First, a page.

Wednesday, April 23, 2008

Interview With Bobbi Katz

Bobbi Katz is the author of numerous books of poetry and professional books for teachers. Her collection of American history poems, We the People, was named an ALA Booklist Top Ten Poetry Pick. A prolific and versatile writer, her poems are widely

I met Bobbi about twelve years ago at a state reading conference. I was a big fan of her poetry and had used many of her poems in my elementary classroom. So naturally, I was thrilled when she graciously agreed to an interview with me. Recently, I contacted her to update the interview for National Poetry Month.

Linda: How did listening to jazz as a child influence your writing?

Bobbi: I think my love of rhythm and rhyme came from the delight I had as a very young child, certainly pre-K, to the syncopation and delightful lyrics of Fats Waller tunes. Opportunities for hearing music weren't frequent, but perhaps in an era before sensory overload was the rule hearing a song had a greater impact than it would now. I remember the delicious taste of words I didn't properly understand. I remember making those words my playmates.

Linda: How did you get started as a children's poet?

Bobbi: I started writing rhyming funny, quizzical verse for a friend's child, who simply was not "getting" reading. Suddenly things clicked! I totally lost touch with him when his family moved across the country soon after that. He came to visit me years later, when he had finished medical school at Stanford University.

Linda: When young writers say they have trouble finding topics to write about, what advice do you give them?

Bobbi: Ideas are everywhere, if we slow down enough to observe the world around us and within us. What am I seeing, hearing, feeling?

Linda: Do you keep a journal?

Bobbi: Yes. I think journal-keeping is one of the best things anyone can do! It's a great help for someone who wants to write, of course. I don't have any rules about what enters my journal. Sometimes there's an idea for a poem or essay & sometimes, especially now when my memory is less than wonderful, it's a place to jot down an appealing new word or the name of someone whose work I'd like to read or see/hear. A journal is a place for resting, for placing one's feelings. It can be very therapeutic.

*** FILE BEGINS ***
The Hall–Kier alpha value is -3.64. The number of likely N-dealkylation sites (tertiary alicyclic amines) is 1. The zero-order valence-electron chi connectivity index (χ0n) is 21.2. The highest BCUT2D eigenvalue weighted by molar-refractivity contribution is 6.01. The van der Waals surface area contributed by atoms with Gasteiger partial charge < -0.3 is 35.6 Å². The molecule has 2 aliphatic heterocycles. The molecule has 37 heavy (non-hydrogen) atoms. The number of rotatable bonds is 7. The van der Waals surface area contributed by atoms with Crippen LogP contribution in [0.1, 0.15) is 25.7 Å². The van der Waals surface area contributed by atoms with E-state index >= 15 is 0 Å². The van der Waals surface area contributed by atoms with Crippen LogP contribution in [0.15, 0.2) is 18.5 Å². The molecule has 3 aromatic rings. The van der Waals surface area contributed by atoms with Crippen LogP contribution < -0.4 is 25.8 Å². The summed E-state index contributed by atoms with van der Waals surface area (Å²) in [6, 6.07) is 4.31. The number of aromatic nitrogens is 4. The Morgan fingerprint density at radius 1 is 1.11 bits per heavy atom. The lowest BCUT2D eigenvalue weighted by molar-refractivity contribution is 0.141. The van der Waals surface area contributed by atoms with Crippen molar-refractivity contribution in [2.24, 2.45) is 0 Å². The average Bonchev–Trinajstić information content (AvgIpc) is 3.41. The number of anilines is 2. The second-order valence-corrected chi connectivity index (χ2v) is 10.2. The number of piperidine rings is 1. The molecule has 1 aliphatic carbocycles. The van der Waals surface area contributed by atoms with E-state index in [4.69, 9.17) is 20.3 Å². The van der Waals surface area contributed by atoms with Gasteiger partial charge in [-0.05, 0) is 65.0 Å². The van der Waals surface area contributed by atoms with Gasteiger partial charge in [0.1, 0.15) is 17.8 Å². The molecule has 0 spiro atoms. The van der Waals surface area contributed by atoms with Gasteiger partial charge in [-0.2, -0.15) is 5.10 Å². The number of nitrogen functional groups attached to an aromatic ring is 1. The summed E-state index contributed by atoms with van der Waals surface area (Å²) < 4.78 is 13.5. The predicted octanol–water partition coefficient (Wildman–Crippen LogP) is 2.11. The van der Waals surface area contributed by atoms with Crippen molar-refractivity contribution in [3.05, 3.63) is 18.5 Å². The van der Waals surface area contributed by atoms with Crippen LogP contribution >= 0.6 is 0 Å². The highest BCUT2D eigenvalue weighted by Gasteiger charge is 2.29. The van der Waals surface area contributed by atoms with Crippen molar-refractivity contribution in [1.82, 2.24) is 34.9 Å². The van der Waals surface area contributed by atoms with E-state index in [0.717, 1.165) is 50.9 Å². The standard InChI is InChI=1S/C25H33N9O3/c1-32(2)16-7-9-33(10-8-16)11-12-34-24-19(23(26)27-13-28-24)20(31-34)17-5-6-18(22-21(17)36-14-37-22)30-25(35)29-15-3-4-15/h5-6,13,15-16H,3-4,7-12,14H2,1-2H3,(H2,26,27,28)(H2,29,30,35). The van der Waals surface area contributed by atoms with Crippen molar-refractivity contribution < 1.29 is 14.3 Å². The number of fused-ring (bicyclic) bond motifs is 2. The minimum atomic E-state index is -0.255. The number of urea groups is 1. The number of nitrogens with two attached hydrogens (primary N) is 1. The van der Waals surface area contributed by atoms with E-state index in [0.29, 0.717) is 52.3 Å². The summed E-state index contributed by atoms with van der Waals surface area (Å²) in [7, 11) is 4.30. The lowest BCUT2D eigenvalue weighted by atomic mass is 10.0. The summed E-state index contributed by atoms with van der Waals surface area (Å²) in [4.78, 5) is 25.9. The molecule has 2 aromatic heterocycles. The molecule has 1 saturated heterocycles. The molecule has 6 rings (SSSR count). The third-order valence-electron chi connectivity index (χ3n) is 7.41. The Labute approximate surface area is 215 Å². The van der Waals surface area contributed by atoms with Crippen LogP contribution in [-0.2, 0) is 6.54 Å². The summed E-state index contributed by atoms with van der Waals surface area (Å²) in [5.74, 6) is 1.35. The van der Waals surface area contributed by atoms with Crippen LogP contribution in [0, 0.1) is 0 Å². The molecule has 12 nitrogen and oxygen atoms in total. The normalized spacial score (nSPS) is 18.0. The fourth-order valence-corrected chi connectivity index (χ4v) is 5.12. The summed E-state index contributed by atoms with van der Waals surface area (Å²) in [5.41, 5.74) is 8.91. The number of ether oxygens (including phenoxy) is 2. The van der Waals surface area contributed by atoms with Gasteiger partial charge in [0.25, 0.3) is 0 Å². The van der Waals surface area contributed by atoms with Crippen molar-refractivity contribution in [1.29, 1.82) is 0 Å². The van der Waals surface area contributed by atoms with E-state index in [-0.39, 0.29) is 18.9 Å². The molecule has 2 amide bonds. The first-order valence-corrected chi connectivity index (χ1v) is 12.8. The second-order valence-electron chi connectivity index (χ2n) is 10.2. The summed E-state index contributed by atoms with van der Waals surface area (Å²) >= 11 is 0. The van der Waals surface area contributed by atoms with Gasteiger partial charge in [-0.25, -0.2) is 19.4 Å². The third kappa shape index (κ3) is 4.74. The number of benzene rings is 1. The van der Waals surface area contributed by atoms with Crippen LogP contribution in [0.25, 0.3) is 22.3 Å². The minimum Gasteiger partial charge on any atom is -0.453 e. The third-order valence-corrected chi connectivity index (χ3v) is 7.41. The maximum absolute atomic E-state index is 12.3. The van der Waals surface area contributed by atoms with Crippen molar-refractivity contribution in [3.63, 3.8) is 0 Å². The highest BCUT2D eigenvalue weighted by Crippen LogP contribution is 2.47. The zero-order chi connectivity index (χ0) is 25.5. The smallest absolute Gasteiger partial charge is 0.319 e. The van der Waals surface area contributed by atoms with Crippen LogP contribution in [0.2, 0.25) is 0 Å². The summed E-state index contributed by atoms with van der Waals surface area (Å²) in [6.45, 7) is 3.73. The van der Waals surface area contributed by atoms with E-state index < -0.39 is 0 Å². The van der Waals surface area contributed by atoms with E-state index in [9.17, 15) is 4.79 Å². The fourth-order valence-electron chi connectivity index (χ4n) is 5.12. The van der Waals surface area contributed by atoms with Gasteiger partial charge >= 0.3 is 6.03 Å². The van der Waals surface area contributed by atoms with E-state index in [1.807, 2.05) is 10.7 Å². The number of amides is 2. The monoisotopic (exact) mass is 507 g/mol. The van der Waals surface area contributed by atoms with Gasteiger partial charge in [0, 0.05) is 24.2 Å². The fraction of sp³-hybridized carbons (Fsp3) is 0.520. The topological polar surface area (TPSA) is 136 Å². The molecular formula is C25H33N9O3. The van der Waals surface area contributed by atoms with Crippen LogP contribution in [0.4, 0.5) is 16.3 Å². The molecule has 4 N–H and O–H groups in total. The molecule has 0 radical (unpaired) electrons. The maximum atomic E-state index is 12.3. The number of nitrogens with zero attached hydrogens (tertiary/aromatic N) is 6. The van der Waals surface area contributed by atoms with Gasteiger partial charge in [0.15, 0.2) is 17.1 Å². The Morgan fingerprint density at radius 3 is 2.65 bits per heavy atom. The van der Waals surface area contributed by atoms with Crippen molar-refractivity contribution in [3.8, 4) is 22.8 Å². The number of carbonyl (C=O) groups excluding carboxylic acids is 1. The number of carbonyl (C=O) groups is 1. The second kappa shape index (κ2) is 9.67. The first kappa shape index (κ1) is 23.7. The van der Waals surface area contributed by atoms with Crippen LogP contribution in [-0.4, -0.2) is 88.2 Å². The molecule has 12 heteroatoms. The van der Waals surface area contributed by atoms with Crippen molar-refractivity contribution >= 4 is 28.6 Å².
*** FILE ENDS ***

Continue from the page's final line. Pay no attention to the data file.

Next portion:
Linda: What are some of your upcoming poetry projects?

Bobbi: I have three books coming out in 2009: THE MONSTEROLOGIST: A MEMOIR IN RHYME. An anthology of poems by various poets, including me titled MORE POCKET POEMS, and finally NOTHING BUT A DOG. The last title is actually a reissue of a picture book about my own daughter's yearning for a dog that was published by the Feminist Press in the 1970's. Dutton is having the text re-illustrated. The editorial assistant who computerized the text wondered what made it a feminist book. My daughter was an active girl, who played the trumpet, rode a bike, went fishing, climbed trees and did things that most publishers weren't comfortable having a girl do. Things have definitely changed!

Linda: Do you always write poetry?

Bobbi: While, I've been accumulating poems on three different subjects that are very content-research oriented, plus other poems that just say "Write me!" I have been wanting to write another biography rather than commit to an extensive collection of poems. I've been exploring several interesting people but the chemistry hasn't been right. I just did a reading from Trailblazers:Poems of Exploration. It goes from Adam and Eve to the Mars (robotic) Rovers, with well over 60 less mythic personalities in between. As with We the People, all of the poems are written in the first person. I tried to learn a lot about the explorers and the people with whom they interacted. I read journals, letters, and primary sources, whenever possible, so that each poem would have a distinctive voice or voices. To create the sense of individuality for the reading, I invited an adult man and a teenage boy and girl to read with me and I created a matrix of connecting material. I read one poem and suddenly I knew that I'd simply love to write about that person. Maybe it was the energy of reading for an audience that gave me that clear knowing. I don't think anyone has written more than a few paragraphs about her! And I know from experience that if I talk about it, the book won't get written!